Piles of hay, Hadley and more baling...
Now we have the hay it needs stacking up. It’s in the shed and its lying about in order to sweat out the bit of rain water that has ended up in the bales. To keep it under control over the winter it needs stacking properly. It’s a bit like building a dry stone wall and twice as hard. But if you get it right there is a beautiful wall of hay. Because of the damp in the bales we are adding some salt to soak up some of the moisture; this also means that as each bale is passed to me I get a liberal salting. I’m positioned at the top of the stack and the boys form a chain passing the bales up to be arranged. I can’t quite see how well we are progressing until I realise my head is almost touching the roof. What a pile of hay!
We have brought Hadley back to the ranch as she is due to calve sometime this week, but knowing our predictions it could be anytime in the next month. She joins Wasi, who is stubbornly refusing to have her calf, in the front field. She is actually due on the 7th and shock, horror on Tuesday morning she promptly has her calf. It’s a little heifer calf and Hadley shows no signs of ‘silly heifer syndrome’. Sometimes when a heifer has her first calf she is so besotted with it that she won’t let it out of her sight, consequently she spins in circles keeping an eye on it whenever it tries to suckle, makes life difficult. It looks like a good calf though.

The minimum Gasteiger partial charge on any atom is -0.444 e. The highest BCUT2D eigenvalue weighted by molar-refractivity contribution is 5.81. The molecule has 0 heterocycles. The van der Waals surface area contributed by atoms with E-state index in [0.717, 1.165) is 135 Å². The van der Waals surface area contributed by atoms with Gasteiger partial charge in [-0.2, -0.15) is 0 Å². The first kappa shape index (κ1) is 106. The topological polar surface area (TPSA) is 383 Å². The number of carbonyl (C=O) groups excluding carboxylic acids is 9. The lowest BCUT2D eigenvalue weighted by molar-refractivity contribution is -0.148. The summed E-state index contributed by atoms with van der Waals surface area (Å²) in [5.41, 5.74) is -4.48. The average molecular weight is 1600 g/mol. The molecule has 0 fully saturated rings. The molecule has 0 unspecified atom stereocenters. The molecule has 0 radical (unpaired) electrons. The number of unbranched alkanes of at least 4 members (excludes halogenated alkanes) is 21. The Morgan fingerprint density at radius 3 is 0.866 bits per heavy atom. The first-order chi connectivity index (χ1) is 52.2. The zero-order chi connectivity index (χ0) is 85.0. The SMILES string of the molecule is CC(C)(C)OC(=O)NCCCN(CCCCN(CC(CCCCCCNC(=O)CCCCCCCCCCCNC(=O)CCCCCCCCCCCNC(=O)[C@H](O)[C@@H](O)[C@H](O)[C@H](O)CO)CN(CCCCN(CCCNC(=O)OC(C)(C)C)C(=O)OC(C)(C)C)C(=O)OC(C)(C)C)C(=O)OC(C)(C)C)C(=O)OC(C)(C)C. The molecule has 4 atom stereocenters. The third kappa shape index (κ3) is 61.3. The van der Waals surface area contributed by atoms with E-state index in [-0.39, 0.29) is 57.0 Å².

We are having a hot week, why couldn’t it have been last week? So we cut the last field, big dipper, to make hay at the weekend. In the meantime the hay at Houghton has been sweating in the field and now needs to come in and be stacked in the barn. It’s a long job; we throw them on the big trailer and run them to the shed before hay-wall construction begins. By the evening we have a team of six at the job and the banter, and bales, fly. By midnight there is a fair stack, the shed is almost full and to say we are tired would be an understatement. If anyone wants a good workout, try stacking bales.
On Sunday its time to bale big dipper and I get the treat of doing it. This time around it seems much easier; the hay is much drier and has had no rain. The terrain in big dipper (name a big give away) means the little Massey has a bit of trouble with the baler and sledge on the back so we swap to the Case, nice tractor bouncy as all hell on the roads but does a grand job of the baling. I seem to fly through it and within a couple of hours we are leading 200 bales to the shed, if only the other fields had been this easy!